What You Need To Know About Sun Protection
Yes, keeping your skin protected from the sun will keep your skin healthy and looking younger longer but not all sun protection is created equal. Do you know what's in the sunscreen you're using? Probably not. It's important to pay attention to ingredients and learn the differences between different types of UV blockers so you can make the best choice for you and your family.
A physical sunblock or mineral sunscreen contains active ingredients that literally block the sun from affecting your skin. These ingredients are usually zinc oxide, titanium dioxide or a combination of both. Generally speaking, sunblock only comes in an SPF 30, unless the product is a mix of physical and chemical components.
Sun Protection Tip: You really don't need anything higher than an SPF 30—and some people argue that the higher the SPF, the higher the quantity of potentially harmful chemicals. It's probably best to stay away from anything higher than a 50. Remember to reapply your sunscreen often, no matter the SPF.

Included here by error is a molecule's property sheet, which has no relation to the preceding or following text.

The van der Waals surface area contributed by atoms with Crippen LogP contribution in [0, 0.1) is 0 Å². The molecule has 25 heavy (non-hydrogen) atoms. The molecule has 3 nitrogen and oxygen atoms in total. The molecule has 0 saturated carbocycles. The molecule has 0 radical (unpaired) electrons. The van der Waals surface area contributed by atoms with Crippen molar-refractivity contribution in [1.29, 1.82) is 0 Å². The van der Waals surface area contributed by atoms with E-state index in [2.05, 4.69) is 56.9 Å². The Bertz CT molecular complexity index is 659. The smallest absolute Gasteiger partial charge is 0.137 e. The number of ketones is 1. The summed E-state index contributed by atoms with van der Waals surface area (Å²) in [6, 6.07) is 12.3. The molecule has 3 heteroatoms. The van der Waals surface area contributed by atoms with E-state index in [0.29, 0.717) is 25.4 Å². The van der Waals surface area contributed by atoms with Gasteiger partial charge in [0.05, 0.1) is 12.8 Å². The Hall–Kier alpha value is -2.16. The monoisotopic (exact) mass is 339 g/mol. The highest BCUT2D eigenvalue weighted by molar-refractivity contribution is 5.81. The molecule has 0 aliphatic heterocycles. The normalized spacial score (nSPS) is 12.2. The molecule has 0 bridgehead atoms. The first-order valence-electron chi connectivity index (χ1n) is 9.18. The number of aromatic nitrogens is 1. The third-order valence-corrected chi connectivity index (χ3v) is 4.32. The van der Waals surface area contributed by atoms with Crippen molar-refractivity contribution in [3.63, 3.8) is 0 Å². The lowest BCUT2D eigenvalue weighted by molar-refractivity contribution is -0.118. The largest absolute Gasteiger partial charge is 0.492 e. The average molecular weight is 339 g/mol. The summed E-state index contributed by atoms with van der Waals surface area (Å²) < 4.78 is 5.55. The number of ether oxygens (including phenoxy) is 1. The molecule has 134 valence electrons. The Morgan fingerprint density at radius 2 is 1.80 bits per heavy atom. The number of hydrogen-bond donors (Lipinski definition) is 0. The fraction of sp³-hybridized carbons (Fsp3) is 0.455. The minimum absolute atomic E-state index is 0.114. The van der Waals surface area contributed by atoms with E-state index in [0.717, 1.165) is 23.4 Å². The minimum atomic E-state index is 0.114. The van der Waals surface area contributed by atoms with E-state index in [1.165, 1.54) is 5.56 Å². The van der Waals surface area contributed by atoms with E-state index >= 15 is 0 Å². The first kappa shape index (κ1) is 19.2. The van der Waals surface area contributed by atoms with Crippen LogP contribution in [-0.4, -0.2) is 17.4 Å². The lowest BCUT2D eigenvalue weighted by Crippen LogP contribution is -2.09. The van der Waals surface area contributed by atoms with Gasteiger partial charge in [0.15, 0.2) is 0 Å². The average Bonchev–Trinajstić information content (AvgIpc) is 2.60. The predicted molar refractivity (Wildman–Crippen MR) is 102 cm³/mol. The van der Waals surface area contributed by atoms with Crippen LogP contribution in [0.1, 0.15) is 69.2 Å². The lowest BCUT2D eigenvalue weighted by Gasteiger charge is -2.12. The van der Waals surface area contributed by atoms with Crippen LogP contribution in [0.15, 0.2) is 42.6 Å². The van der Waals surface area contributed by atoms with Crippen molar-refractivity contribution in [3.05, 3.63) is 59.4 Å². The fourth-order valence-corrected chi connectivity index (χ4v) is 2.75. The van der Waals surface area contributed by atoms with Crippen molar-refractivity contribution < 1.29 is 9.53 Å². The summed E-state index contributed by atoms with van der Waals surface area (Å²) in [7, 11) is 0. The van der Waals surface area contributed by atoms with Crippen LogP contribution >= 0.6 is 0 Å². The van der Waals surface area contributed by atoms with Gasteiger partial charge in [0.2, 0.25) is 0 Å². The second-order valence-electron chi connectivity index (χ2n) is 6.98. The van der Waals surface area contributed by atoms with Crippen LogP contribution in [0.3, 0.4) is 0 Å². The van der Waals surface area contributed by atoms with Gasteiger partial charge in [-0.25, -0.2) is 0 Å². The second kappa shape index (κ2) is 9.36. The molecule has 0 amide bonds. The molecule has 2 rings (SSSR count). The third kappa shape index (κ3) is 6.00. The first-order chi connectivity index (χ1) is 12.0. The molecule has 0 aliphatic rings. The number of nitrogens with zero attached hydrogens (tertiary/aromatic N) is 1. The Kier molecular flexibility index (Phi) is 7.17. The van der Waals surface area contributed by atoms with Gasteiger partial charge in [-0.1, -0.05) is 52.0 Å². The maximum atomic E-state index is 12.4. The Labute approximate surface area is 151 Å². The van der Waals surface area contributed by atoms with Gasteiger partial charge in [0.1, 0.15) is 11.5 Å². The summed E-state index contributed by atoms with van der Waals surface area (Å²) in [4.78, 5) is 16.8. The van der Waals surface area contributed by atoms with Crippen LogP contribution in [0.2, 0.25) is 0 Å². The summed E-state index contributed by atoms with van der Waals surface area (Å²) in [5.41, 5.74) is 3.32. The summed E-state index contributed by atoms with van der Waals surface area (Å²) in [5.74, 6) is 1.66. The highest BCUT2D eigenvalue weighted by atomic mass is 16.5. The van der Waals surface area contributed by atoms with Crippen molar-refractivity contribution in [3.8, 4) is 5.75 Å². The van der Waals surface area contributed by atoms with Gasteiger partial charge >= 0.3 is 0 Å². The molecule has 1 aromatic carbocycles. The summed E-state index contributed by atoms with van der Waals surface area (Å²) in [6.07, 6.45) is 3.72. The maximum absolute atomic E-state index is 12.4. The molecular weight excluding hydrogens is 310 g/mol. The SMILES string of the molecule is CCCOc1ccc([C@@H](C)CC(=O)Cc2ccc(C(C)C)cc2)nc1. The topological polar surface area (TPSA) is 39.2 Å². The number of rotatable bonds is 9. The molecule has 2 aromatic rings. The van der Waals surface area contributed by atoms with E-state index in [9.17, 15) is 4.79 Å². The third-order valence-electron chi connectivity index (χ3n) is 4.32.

A sunscreen contains chemicals that are rubbed onto skin and absorb UV rays, protecting your skin from the sun. Ingredients often include avobenzone, homosalate, octisalate and oxybenzone.
Sun Protection Tip: Some experts warn against using products with oxybenzone as it may be a hormone disruptor. Definitely avoid retinyl palmitate, which may trigger sun damage and even possibly cancer.
What Is SPF?
So what does the SPF really mean. The Sun Protection Factor refers to the amount of time you can stay in the sun without burning, compared to how long it would take with no SPF. This can differ person to person. For instance, if you burn in 10 minutes, an SPF 30 would delay burning by 300 minutes or allow you to stay outside 30 times longer. BUT this isn't an exact science.
Sun Protection Tip: While avoiding a sunburn is great, as soon as your skin shows signs of a tan, you've experienced sun damage so apply, reapply and reapply again! And when not swimming, wear light clothing that covers your skin. The tighter the weave of the clothing, the higher the UPF value (or ultraviolet protection factor).
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